USA — Officials Report on Oil Spill Response

WASHINGTON, April 27, 2010 — Though oil still con­tin­ues to leak into the Gulf of Mex­i­co after an oil rig off the Louisiana coast explod­ed April 20, offi­cials in charge of clean-up oper­a­tions say they’re doing the best they can to con­tain the spill.

Coast Guard Rear Adm. Mary E. Landry, com­man­der of the 8th Coast Guard Dis­trict based in New Orleans, said on a con­fer­ence call yes­ter­day that all pos­si­ble mea­sures are being tak­en to stop the leak and con­tain the oil that has spilled so far. 

Though the spill has not reached the shore­line, Landry said, she has coor­di­nat­ed with Gulf Coast states so they’re pre­pared should the slick head their way. 

The Deep­wa­ter Hori­zon, leased to British Petro­le­um by Transocean, an oil min­ing con­trac­tor, caught fire after an explo­sion and sank last week. Eleven work­ers still are miss­ing. The rig, with a plat­form big­ger than a foot­ball field, was one of the most mod­ern and was drilling in 5,000 feet of water about 40 miles from Venice, La. 

Landry cau­tioned peo­ple not to be over­ly con­cerned with the area cov­ered by the spill – about 3,200 square miles. Though the area is large, she said, the spill is not con­tin­u­ous or con­sis­tent across that area. Some parts mere­ly have a rain­bow sheen that indi­cates some oil emul­si­fied in the water, she explained, while some areas have more-dense pock­ets of oil and gas. Some areas have lit­tle or no oil at all, she added.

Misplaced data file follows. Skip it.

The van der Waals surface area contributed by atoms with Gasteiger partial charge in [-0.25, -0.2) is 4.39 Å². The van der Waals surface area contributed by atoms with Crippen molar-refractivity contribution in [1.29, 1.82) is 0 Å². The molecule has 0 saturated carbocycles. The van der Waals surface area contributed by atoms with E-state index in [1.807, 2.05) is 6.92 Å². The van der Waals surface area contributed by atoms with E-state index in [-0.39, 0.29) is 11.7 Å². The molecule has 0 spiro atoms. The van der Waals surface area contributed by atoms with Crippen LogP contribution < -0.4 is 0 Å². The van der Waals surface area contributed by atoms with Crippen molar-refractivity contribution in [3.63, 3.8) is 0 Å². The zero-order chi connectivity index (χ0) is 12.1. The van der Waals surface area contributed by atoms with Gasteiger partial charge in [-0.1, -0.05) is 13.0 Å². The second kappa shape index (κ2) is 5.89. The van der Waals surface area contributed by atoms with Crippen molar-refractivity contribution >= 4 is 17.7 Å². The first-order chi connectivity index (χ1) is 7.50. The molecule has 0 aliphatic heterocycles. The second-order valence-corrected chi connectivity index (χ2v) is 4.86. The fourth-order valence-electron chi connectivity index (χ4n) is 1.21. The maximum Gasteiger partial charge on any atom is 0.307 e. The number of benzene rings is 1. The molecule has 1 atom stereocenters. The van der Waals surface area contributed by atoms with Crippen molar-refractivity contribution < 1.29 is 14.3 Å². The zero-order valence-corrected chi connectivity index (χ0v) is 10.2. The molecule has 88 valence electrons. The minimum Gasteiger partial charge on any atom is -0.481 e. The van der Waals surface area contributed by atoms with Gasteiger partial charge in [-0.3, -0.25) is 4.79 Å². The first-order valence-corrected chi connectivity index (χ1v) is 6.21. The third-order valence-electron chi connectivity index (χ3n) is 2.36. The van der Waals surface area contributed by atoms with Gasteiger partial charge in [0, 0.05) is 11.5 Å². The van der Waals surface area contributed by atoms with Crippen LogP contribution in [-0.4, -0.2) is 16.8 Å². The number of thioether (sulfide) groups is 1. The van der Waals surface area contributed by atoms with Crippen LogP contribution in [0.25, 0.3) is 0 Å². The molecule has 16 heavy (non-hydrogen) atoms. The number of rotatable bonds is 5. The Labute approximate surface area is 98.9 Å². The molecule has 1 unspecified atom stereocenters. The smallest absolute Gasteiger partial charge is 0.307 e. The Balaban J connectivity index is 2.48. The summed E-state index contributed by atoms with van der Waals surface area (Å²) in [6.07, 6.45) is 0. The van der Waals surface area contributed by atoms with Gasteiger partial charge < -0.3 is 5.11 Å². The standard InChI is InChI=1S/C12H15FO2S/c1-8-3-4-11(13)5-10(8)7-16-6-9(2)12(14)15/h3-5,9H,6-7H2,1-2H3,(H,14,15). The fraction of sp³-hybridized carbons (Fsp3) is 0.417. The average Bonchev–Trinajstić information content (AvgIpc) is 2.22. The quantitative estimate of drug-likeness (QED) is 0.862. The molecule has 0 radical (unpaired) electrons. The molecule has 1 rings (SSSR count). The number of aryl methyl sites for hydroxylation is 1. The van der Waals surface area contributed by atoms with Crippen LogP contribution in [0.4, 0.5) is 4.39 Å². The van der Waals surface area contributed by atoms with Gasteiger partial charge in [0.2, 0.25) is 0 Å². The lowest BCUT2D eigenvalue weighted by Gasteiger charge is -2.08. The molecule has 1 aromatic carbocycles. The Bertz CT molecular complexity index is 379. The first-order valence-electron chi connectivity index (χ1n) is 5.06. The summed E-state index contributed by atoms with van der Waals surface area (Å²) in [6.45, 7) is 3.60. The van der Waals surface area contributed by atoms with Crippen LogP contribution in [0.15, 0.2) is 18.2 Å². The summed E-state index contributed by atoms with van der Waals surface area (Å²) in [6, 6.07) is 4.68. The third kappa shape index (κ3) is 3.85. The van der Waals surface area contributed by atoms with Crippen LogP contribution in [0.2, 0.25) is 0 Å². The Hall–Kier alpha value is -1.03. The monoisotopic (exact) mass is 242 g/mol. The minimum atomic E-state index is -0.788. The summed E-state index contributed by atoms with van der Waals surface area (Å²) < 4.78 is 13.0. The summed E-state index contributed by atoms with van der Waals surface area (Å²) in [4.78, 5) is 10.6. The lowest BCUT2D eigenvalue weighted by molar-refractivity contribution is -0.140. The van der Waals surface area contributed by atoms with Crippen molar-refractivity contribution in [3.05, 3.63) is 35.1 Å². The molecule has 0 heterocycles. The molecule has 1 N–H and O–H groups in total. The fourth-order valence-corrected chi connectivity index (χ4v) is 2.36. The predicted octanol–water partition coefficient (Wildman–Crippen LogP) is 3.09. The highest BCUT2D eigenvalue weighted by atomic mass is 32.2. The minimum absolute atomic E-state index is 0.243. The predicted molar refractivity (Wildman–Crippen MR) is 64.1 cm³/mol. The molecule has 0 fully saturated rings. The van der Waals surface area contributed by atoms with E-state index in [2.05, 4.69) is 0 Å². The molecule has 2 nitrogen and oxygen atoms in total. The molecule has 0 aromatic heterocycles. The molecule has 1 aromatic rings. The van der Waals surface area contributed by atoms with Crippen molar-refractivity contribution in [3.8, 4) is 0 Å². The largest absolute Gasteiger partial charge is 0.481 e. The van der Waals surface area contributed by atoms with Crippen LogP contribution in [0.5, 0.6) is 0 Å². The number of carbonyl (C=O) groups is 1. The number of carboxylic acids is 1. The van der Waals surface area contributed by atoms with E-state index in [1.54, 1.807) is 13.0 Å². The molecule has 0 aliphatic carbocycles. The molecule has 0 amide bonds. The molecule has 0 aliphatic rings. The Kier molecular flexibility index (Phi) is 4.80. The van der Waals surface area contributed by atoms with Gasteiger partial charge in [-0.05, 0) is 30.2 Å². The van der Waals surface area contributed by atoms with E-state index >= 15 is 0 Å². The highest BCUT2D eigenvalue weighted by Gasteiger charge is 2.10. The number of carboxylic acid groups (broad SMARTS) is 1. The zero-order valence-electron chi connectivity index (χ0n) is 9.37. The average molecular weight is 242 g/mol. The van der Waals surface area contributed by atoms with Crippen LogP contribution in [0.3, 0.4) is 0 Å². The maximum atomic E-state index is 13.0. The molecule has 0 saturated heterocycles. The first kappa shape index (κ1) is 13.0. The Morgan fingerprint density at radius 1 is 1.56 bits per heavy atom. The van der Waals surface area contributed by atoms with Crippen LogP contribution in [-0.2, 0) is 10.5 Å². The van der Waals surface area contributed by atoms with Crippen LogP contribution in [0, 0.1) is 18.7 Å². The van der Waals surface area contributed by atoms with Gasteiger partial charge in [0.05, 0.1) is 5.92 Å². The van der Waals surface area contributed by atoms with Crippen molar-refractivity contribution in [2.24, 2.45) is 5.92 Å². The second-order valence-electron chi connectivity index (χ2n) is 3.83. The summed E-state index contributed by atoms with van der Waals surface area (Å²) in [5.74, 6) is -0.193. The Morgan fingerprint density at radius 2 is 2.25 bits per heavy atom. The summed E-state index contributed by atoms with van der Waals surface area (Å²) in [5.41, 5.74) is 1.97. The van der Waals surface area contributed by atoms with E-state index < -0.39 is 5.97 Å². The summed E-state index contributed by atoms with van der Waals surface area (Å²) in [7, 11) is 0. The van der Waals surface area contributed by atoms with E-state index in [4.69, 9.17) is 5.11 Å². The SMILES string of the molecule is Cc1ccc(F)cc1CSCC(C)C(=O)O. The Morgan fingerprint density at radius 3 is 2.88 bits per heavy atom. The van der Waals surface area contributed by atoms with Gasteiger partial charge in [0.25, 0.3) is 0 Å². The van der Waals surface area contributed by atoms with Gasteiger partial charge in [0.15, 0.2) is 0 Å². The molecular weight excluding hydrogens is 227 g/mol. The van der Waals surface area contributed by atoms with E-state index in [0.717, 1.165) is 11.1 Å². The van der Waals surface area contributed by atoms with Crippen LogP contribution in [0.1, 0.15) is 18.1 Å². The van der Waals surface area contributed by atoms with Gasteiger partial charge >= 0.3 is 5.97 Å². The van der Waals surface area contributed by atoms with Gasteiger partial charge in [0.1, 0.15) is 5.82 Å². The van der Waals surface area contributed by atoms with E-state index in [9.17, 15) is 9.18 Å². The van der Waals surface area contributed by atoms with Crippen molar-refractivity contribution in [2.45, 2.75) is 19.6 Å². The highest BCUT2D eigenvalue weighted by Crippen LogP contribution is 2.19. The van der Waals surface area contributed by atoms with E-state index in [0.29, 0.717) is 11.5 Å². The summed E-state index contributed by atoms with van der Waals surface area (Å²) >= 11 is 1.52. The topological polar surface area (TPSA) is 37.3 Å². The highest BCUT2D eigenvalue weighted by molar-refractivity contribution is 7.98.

Crude oil is emp­ty­ing into the Gulf at a rate of about 1,000 bar­rels a day. Doug Sut­tles, BP’s chief oper­at­ing offi­cer, said it should take two to four weeks to clean the spill. 

Sut­tles said clean-up crews are “at pace” to con­trol the leak and to gath­er oil that has spilled into the Gulf. More than 1,100 bar­rels — near­ly 50,000 gal­lons — of oily water have been col­lect­ed so far. 

Efforts also are under way to bring oil at depth in the Gulf to the sur­face, so it, too, can be col­lect­ed. BP is attempt­ing to drill two “relief” wells that will divert oil flow to new pipes and stor­age equip­ment. Sut­tles added that work is ongo­ing to build a dome to cov­er the leak area and gath­er leak­ing oil into a new pipe. The dome tech­nique has been used in shal­low­er water, but nev­er at this depth, he said. 

Lars Herb­st, direc­tor for the Gulf of Mex­i­co Region of Min­er­als Man­age­ment Ser­vice, said BP and Transocean both have clean safe­ty and main­te­nance records. Find­ing the cause of the explo­sion and leak and then tak­ing pre­ven­tive steps dur­ing future deep-sea drilling oper­a­tions, he said, are pri­or­i­ties in the investigation. 

“We want to leave no stone unturned in ensur­ing noth­ing like this ever occurs again,” he added. 

Char­lie Hen­ry, lead sci­ence coor­di­na­tor for the Nation­al Ocean­ic and Atmos­pher­ic Admin­is­tra­tion, said three sperm whales had been observed swim­ming near the spill, but that there was no indi­ca­tion they had been affected. 

U.S. Depart­ment of Defense
Office of the Assis­tant Sec­re­tary of Defense (Pub­lic Affairs) 

Team GlobDef

Seit 2001 ist im Internet unterwegs, um mit eigenen Analysen, interessanten Kooperationen und umfassenden Informationen für einen spannenden Überblick der Weltlage zu sorgen. war dabei die erste deutschsprachige Internetseite, die mit dem Schwerpunkt Sicherheitspolitik außerhalb von Hochschulen oder Instituten aufgetreten ist.

Alle Beiträge ansehen von Team GlobDef →